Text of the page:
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  • California Doubling: Very little of the series films in Silicon Valley or the ajoining areas featured in the show. All interiors are filmed in and around Los Angeles. Most establishing shots are however, filmed on location in and around Silicon Valley, and most real locations were filmed on location as well, such as AT&T Park, Oracle Arena, and Moscone Center.
  • The Character Died with Him: Christopher Evan Welch (Peter Gregory) died partway through filming season 1. The character was Put on a Bus for the final three episodes, and died in the first episode of season 2.
  • Creator Backlash:
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    • T.J. Miller said that the reason he left the show was because it had become too cyclical and was in danger of wearing thin. Ironically, the producers (including Mike Judge) give the same reason for their plan to write Erlich off for most of season 5 as was originally planned before Miller outright quit, as they got tired recycling the same old plots to keep him relevant to the various storylines and Miller's bad behind the scenes behavior gave them the sword to cut the Gordian knot and write out the actor. Miller's increasingly bizarre and even dangerous behavior since has given this a lot of credence.
    • A year later, Alice Wetterlund accused the rest of the cast and crew of being complicit in Miller's antics, which were already at a level that should have been unacceptable even back during her time on the show. She concluded, "They can all fuck off forever."
  • Defictionalization:
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    • The Weissman Score was something created by the writers to try and convey a metric to an audience that might not necessarily be well-versed in computer programming. But the producers had Stanford researchers actually develop a legitimate equation that is slowly gaining traction in the research community.
    • The middle-out compression algorithm that Pied Piper uses on the show might actually become the basis of a new theory that could truly revolutionize data compression in the real world.
    • And the equation for jerking off a roomful of dicks is the subject of a genuine 12-page scientific article that's been published.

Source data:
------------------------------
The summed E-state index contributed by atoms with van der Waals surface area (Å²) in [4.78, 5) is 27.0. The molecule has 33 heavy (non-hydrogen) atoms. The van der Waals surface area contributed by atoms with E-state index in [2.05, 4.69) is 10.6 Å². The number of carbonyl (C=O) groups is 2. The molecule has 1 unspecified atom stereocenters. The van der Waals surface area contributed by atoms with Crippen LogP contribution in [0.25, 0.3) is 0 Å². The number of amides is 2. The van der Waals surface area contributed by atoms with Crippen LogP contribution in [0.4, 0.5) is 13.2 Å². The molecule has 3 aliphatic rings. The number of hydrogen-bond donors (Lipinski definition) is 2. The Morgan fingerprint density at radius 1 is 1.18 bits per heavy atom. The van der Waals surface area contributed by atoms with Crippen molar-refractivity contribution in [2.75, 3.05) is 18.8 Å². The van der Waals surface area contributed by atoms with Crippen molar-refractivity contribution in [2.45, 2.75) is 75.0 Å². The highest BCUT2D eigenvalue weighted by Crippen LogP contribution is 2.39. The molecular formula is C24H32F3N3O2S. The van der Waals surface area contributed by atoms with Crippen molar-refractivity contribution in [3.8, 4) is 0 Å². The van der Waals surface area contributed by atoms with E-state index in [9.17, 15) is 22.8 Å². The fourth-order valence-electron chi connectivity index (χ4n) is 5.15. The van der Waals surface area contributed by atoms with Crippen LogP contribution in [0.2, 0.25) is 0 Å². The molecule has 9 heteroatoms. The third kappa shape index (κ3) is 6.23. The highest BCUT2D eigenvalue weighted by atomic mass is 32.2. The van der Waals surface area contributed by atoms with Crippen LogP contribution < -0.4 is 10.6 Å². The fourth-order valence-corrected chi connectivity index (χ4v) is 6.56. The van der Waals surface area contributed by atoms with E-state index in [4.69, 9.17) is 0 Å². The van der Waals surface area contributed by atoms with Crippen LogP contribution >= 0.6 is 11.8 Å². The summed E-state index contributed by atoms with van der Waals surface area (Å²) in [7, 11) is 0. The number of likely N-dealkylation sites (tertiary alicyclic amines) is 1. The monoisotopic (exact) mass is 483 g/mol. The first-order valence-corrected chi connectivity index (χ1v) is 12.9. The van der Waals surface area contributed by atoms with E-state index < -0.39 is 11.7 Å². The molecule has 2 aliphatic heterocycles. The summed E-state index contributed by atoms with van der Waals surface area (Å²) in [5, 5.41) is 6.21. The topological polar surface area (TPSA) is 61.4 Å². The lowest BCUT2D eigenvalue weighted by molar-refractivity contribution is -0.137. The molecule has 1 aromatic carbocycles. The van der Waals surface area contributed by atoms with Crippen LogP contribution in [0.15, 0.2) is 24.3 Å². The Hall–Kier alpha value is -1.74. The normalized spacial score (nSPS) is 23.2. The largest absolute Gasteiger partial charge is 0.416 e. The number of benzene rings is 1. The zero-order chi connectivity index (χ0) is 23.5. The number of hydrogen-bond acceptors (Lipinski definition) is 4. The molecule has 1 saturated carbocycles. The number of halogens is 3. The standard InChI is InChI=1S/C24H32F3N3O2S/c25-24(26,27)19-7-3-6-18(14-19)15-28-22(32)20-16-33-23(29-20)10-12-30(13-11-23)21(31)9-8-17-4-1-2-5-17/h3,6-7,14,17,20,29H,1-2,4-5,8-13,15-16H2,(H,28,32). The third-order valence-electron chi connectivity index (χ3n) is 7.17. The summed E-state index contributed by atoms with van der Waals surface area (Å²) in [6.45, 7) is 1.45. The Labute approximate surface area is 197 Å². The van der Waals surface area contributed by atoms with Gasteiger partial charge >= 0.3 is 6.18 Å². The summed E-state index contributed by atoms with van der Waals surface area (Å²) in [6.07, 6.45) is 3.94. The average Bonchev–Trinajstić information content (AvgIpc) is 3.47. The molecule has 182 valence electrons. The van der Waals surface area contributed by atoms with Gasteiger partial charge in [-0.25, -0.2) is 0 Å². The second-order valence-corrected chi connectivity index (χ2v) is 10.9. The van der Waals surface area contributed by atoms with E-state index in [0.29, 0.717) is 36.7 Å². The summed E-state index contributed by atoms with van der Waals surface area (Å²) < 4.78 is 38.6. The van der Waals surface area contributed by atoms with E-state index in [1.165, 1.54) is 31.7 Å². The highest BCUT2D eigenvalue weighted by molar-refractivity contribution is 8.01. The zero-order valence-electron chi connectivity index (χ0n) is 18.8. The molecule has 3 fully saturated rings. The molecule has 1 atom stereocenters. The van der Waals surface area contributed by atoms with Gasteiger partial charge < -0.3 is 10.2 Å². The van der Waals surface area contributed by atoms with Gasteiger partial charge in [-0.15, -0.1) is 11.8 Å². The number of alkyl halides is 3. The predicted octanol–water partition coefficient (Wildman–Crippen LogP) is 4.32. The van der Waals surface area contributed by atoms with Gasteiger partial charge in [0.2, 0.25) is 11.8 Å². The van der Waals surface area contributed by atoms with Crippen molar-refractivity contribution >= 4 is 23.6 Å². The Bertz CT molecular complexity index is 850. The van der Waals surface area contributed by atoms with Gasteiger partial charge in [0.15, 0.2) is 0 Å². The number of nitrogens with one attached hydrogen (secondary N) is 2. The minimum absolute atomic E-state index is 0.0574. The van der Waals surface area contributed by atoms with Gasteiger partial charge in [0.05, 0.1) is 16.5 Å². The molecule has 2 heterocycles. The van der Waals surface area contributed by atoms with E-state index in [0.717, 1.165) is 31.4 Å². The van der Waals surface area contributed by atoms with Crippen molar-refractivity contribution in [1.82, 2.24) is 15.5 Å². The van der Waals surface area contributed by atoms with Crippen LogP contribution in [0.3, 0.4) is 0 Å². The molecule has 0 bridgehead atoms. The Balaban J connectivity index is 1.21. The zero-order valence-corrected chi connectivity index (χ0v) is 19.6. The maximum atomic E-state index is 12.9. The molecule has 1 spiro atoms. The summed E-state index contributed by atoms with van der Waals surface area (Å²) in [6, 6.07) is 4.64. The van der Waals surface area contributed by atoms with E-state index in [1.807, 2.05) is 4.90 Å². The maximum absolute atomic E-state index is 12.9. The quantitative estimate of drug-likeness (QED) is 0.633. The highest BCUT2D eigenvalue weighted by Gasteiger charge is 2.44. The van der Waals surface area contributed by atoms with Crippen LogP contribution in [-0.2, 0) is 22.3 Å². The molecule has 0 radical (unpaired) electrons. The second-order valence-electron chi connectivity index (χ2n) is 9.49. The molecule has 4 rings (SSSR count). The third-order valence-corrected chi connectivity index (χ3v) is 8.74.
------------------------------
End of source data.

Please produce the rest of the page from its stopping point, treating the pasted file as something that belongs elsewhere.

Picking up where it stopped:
• Jian Yang's "Not Hotdog" app is available in the App Store, it can be downloaded here. And yes, it can actually tell you whether it's a hotdog or not. Unlike in the show, however, it can tell a dick from a hotdog. Jian-Yang also appeared on Bloomberg Tech's official Twitter to talk about the app, although he quickly switches to taking advantage of the audience he has to humiliate Erlich for cashing out beforehand.
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  • Harpo Does Something Funny: The core cast includes several seasoned improv comedians, so some of the show's dialogue comes from them riffing off of one another.
  • Hostility on the Set: On July 18, 2018, Alice Wetterlund took to Twitter to accuse T.J. Miller of inappropriate, unprofessional behavior on set, writing:
    “I hope to not ruin it for you, but T.J. Miller was a bully and petulant brat".
  • Posthumous Credit: Christopher Evan Welch (Peter Gregory), died of lung cancer in December 2013 at the age of 48 and after having only shot 5 of the 8 planned episodes. Instead of recasting his role (since the series had not premiered yet), the writers wrote Peter Gregory out of the last few episodes.
  • Throw It In!: The cast has a lot of veteran improv comedians who are given a lot of leeway to do their stuff. Most notably, almost all of Jared's Dark and Troubled Past is made up by Zach Woods on the spot, and he's cautioned fans that he's never tried to make it all fit together so they shouldn't try to build a coherent story out of it.
  • What Could Have Been:
    • Pied Piper’s Skunkworks was planned as a multi-episode arc spanning most of season 3, it was abandoned, after it was believed it would be funnier to have the plan immediately blow up in their face.
    • Due to T.J. Miller's schedule, as well as his lack of dedication to being on the show, with Miller often being late to shootings, and alleged clashes with co-creator Alec Berg, as well as difficulty by the writers in finding stuff for Erlich to do, the writers only planned for Erlich’s bus trip to China to be temporary, with Erlich returning for three episodes in Season 5 before writing him out of the show for good. Miller declined to return at all, making his departure permanent.
  • Write What You Know: Many plot elements are based on the experiences of the writers and actors.
    • Mike Judge based the show on his own experiences as part of the F/A-18 program.
    • The Richard subplot in "Proof of Concept" is based on some real life drama that happened to one of the writers: They were going out with a woman, they broke up, the woman kept trashing him behind his back by saying he was obsessed with her, and when the two ran into each other one day, the guy wanted to set the record straight that he wasn't obsessed with her, but the woman wasn't convinced.
    • Jared's inexplicable nighttime German ramblings originate from an experience that actor Zach Woods had. According to his roommate, he awoke from a sound sleep and announced, "I hate the Jews!" before promptly falling back asleep. Woods, who is Jewish, has no memory of the event.
    • Everyone mocking Dinesh's gold chain is based on an actual experience Kumail Nanijiani had in high school. Apparently the real insults were much worse.

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